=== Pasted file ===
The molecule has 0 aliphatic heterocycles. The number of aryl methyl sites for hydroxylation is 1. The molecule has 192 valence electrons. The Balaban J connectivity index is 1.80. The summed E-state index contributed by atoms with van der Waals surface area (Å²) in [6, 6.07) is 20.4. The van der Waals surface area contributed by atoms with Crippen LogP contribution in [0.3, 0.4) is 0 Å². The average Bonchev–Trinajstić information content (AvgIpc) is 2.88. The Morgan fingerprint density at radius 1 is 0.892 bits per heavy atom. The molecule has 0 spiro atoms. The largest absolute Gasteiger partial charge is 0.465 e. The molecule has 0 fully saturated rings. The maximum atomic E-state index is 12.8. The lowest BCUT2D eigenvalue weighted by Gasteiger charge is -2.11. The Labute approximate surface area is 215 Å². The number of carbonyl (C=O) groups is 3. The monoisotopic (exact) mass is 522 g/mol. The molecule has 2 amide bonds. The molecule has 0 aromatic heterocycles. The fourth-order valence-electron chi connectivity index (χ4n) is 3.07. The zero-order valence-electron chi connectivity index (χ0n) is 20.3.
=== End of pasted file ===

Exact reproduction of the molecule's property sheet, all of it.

The molecule has 0 aliphatic heterocycles. The number of aryl methyl sites for hydroxylation is 1. The molecule has 192 valence electrons. The Balaban J connectivity index is 1.80. The summed E-state index contributed by atoms with van der Waals surface area (Å²) in [6, 6.07) is 20.4. The van der Waals surface area contributed by atoms with Crippen LogP contribution in [0.3, 0.4) is 0 Å². The average Bonchev–Trinajstić information content (AvgIpc) is 2.88. The Morgan fingerprint density at radius 1 is 0.892 bits per heavy atom. The molecule has 0 spiro atoms. The largest absolute Gasteiger partial charge is 0.465 e. The molecule has 0 fully saturated rings. The maximum atomic E-state index is 12.8. The lowest BCUT2D eigenvalue weighted by Gasteiger charge is -2.11. The Labute approximate surface area is 215 Å². The number of carbonyl (C=O) groups is 3. The monoisotopic (exact) mass is 522 g/mol. The molecule has 2 amide bonds. The molecule has 0 aromatic heterocycles. The fourth-order valence-electron chi connectivity index (χ4n) is 3.07. The zero-order valence-electron chi connectivity index (χ0n) is 20.3.